An IT budget can be used as a device to generate innovation, with the objective of providing both tactical IT and the type of technology services that generate major digital transformation.
Consider the following IT uncommon budgeting tips that could deliver big results for your organization.
Use industry benchmarks
For a budget proposal to be effective, it must be easily understood by those with decision-making power. Using industry benchmarks is an effective way to communicate where and how your company should be funding IT.
Start your budget with essential KTLO (keep the lights on spending), and then move onto areas for improvement. Next, research reports on optimal budgeting for businesses based on size and industry. These reports can identify benchmarks for your budget, putting your proposed spending into perspective.
Once decision-makers understand how your budget compares to industry standards, they are much more likely to understand your strategic spending proposals.
As IT’s objective changed from sustaining infrastructure to providing the technology that facilitates strategic campaigns, the line has blurred between capital spending and the regular operating budget. As a result, businesses can postpone the realization of those expenses, an appealing opportunity for the company’s stakeholders.
Your budget can capitalize the funds spent on establishing valuable applications in addition to improvements and additions to established software. However, you ought to work with financial experts to make certain these choices meet accounting rules.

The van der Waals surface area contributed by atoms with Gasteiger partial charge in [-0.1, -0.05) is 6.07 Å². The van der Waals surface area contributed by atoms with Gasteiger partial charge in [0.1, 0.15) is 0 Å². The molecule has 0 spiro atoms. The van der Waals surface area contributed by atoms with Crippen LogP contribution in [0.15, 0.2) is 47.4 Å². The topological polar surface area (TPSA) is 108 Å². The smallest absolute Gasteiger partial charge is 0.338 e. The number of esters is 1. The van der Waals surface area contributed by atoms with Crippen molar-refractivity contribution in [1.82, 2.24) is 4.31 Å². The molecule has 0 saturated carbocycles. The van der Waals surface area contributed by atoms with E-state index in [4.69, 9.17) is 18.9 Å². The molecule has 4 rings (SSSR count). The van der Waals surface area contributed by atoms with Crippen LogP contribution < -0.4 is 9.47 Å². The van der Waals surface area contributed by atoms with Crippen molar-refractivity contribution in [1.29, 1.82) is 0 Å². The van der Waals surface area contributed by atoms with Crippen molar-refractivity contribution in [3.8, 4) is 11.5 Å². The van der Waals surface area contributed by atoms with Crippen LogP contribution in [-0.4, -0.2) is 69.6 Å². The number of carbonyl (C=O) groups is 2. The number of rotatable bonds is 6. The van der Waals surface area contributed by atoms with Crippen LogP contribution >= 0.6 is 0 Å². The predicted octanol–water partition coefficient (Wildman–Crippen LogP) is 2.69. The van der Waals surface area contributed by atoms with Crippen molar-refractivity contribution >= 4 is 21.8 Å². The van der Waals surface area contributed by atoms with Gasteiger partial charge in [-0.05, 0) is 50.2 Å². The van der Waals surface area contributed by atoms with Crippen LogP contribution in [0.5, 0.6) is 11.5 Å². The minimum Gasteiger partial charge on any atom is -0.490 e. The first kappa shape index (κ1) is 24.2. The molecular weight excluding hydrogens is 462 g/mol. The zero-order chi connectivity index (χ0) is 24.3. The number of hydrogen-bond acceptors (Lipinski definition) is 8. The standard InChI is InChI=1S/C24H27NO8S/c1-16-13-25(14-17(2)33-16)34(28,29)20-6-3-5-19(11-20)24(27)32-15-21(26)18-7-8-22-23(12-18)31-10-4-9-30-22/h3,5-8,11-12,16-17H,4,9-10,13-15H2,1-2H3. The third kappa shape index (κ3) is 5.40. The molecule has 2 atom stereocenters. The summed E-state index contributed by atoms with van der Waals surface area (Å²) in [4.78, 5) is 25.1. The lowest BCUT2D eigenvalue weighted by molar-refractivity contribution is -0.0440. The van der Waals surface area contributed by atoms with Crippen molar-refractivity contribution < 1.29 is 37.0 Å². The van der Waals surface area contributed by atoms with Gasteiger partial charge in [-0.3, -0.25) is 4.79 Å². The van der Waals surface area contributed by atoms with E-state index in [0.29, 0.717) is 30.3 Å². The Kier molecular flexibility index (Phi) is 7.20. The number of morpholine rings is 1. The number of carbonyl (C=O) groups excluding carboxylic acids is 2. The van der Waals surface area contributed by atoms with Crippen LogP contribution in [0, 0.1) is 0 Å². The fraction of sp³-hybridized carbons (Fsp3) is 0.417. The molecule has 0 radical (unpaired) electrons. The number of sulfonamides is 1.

Move some IT spending to business units
A recent report by International Data Corp. indicated business divisions are increasingly spending more on IT. In fact, the report projected that line-of-business tech spending is going to be approximately comparable to that of a whole tech organization by the end of the decade.
Because other business units are spending more on tech, IT management should push for these units to place more of the technology spending under their own budgets. Even though the money eventually comes from the same company, IT leaders with various units taking on their share of the technology budget often see more successful IT campaigns.
The company executives who integrate IT spending within their own budgets have more motivation to ensure those investments are worth it. Consequently, they tend to work more intently with the IT team to create essential performance indicators and to gauge against those KPIs. They are more inspired to modify projects when they’re not meeting supposed targets, which in turn results in better outcomes and greater ROIs.
Plan for the future
IT spending should represent more than just needs for the upcoming year. It must also support a vision for the next three to five years. IT leaders can do that by making certain there’s money there for campaigns that set the foundation for the company’s future state.
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